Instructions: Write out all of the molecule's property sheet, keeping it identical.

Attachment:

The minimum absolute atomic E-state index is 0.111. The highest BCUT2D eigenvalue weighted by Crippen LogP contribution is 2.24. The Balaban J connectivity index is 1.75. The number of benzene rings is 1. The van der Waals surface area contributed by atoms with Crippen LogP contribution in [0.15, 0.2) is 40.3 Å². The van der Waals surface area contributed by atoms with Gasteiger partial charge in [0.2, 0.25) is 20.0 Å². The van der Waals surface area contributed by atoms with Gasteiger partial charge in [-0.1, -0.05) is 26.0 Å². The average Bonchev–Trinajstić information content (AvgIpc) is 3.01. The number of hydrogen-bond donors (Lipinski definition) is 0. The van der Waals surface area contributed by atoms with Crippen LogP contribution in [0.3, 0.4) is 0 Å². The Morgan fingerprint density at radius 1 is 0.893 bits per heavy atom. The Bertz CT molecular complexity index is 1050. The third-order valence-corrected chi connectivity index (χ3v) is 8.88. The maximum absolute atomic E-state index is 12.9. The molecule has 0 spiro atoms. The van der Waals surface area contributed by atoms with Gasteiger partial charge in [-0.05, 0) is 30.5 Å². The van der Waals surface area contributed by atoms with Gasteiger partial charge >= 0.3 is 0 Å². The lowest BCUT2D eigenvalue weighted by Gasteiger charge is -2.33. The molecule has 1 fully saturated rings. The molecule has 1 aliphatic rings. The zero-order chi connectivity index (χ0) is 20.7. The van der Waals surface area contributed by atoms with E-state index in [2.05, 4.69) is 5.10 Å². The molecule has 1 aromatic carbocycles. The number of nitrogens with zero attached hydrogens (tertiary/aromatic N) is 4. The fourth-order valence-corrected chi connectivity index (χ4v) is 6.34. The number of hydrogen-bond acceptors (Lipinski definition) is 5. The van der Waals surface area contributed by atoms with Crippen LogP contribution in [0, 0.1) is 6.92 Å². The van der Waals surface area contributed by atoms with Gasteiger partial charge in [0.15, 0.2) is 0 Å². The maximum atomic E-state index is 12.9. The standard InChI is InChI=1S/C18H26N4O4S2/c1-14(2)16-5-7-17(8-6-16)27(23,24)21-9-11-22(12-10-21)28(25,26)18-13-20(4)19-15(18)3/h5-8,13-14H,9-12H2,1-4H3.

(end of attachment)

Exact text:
The minimum absolute atomic E-state index is 0.111. The highest BCUT2D eigenvalue weighted by Crippen LogP contribution is 2.24. The Balaban J connectivity index is 1.75. The number of benzene rings is 1. The van der Waals surface area contributed by atoms with Crippen LogP contribution in [0.15, 0.2) is 40.3 Å². The van der Waals surface area contributed by atoms with Gasteiger partial charge in [0.2, 0.25) is 20.0 Å². The van der Waals surface area contributed by atoms with Gasteiger partial charge in [-0.1, -0.05) is 26.0 Å². The average Bonchev–Trinajstić information content (AvgIpc) is 3.01. The number of hydrogen-bond donors (Lipinski definition) is 0. The van der Waals surface area contributed by atoms with Crippen LogP contribution in [0.3, 0.4) is 0 Å². The Morgan fingerprint density at radius 1 is 0.893 bits per heavy atom. The Bertz CT molecular complexity index is 1050. The third-order valence-corrected chi connectivity index (χ3v) is 8.88. The maximum absolute atomic E-state index is 12.9. The molecule has 0 spiro atoms. The van der Waals surface area contributed by atoms with Gasteiger partial charge in [-0.05, 0) is 30.5 Å². The van der Waals surface area contributed by atoms with Gasteiger partial charge >= 0.3 is 0 Å². The lowest BCUT2D eigenvalue weighted by Gasteiger charge is -2.33. The molecule has 1 fully saturated rings. The molecule has 1 aliphatic rings. The zero-order chi connectivity index (χ0) is 20.7. The van der Waals surface area contributed by atoms with E-state index in [2.05, 4.69) is 5.10 Å². The molecule has 1 aromatic carbocycles. The number of nitrogens with zero attached hydrogens (tertiary/aromatic N) is 4. The fourth-order valence-corrected chi connectivity index (χ4v) is 6.34. The number of hydrogen-bond acceptors (Lipinski definition) is 5. The van der Waals surface area contributed by atoms with Crippen LogP contribution in [0, 0.1) is 6.92 Å². The van der Waals surface area contributed by atoms with Gasteiger partial charge in [0.15, 0.2) is 0 Å². The maximum atomic E-state index is 12.9. The standard InChI is InChI=1S/C18H26N4O4S2/c1-14(2)16-5-7-17(8-6-16)27(23,24)21-9-11-22(12-10-21)28(25,26)18-13-20(4)19-15(18)3/h5-8,13-14H,9-12H2,1-4H3.